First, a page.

In this monthly feature, we span the globe to examine Our Changing Landscape with time series of medium resolution RapidEye satellite imagery. The RapidEye archive dates back to late 2008 and already contains more than 8 billion square kilometers of data. In April’s Our Changing Landscape we looked at a special economic zone in North Korea, and for this month, we stay in the shrouded nation with a look at Wonsan, a coastal ‘tourist’ destination.
The RapidEye Constellation
RapidEye is a constellation of five 5-meter medium resolution satellites each offering five spectral bands of information. The RapidEye constellation offers daily revisits to every location on the planet with a huge footprint that is 77-km wide. The data is priced competitively with a starting cost of $1.28 per square kilometer for all five spectral bands – academics do receive discounts. RapidEye adds a fifth band, the red edge, to the ‘traditional’ multispectral set of blue, green, red and near-infrared (NIR). The additional spectral data in the red edge band allows users to extract more useful land ‘information’ than can be from traditional 4-band imagery sources. When RapidEye imagery is ordered as a Level 3A Orthorectified product, images from multiple dates are extremely well registered, making it the ideal data source for Our Changing Landscape.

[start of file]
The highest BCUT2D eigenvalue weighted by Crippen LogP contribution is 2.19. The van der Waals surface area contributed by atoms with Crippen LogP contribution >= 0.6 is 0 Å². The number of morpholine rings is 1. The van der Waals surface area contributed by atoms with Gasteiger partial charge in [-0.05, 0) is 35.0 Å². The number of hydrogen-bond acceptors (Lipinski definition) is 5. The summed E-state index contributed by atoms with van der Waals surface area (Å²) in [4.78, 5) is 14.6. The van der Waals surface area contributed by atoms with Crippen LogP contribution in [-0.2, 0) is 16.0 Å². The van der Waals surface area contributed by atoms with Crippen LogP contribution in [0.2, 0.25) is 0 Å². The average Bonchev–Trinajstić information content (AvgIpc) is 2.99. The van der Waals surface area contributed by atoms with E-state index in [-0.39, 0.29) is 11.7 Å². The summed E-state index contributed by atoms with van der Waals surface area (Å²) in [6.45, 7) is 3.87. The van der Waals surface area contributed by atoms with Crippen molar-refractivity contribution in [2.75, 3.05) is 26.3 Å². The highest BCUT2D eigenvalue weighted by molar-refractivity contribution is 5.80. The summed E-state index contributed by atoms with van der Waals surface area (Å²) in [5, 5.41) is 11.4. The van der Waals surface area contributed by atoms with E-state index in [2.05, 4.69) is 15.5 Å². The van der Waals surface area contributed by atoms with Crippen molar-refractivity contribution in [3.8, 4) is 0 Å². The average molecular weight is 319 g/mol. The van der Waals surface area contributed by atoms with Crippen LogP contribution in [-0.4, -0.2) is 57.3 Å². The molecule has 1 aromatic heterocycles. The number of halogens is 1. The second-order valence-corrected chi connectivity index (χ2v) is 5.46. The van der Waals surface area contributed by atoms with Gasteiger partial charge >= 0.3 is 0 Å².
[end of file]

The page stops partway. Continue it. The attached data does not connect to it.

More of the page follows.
Changes in a Coastal Resort Town – Wonsan, North Korea
Wonsan is a city of approximately 330,000 residents (as of 2000) located on the shores of the Sea of Japan in the province of Kangwon. Wonsan was opened as a port in 1880; and perhaps its biggest claim to fame in the USA would be its naval siege from March 1951 to July 1953, making it the longest such siege in modern American naval history. If you would like to find out more about the economy and history of Wonsan, here is an excellent summary article.
In the past few years, the North Korean government has tried to expand the nation’s tourism industry. And given Wonsan’s location and mild summer weather, it is one of the prime targets for expanded tourism. In 2014, it was estimated that the beach-front town was visited by approximately 6,000 tourists – not so bad for a country with very strict travel restrictions in place. According to the limited information we could find on the city, Wonsan is unique in that there is a beach area where Westerners are allowed as well as local North Koreans. In other parts of the country, it is nearly impossible to interact with North Korean citizens. You can find a number of excellent photographs of Wonsan here.
While Kim Jong-un has big plans for Wonsan, including an underwater hotel – that sounds interesting – it appears that in the past few years, the city has seen some limited expansion. According to North Korean Economy Watch, several markets were expanded sometime in (or close to) 2011. The Peterson Institute for International Economics cites several upgrades to Kalma Airport in 2015 – this airport was formerly a military base. Now it is time to turn to the 5-meter RapidEye record to see what changes might be visible in Wonsan since March 2010.
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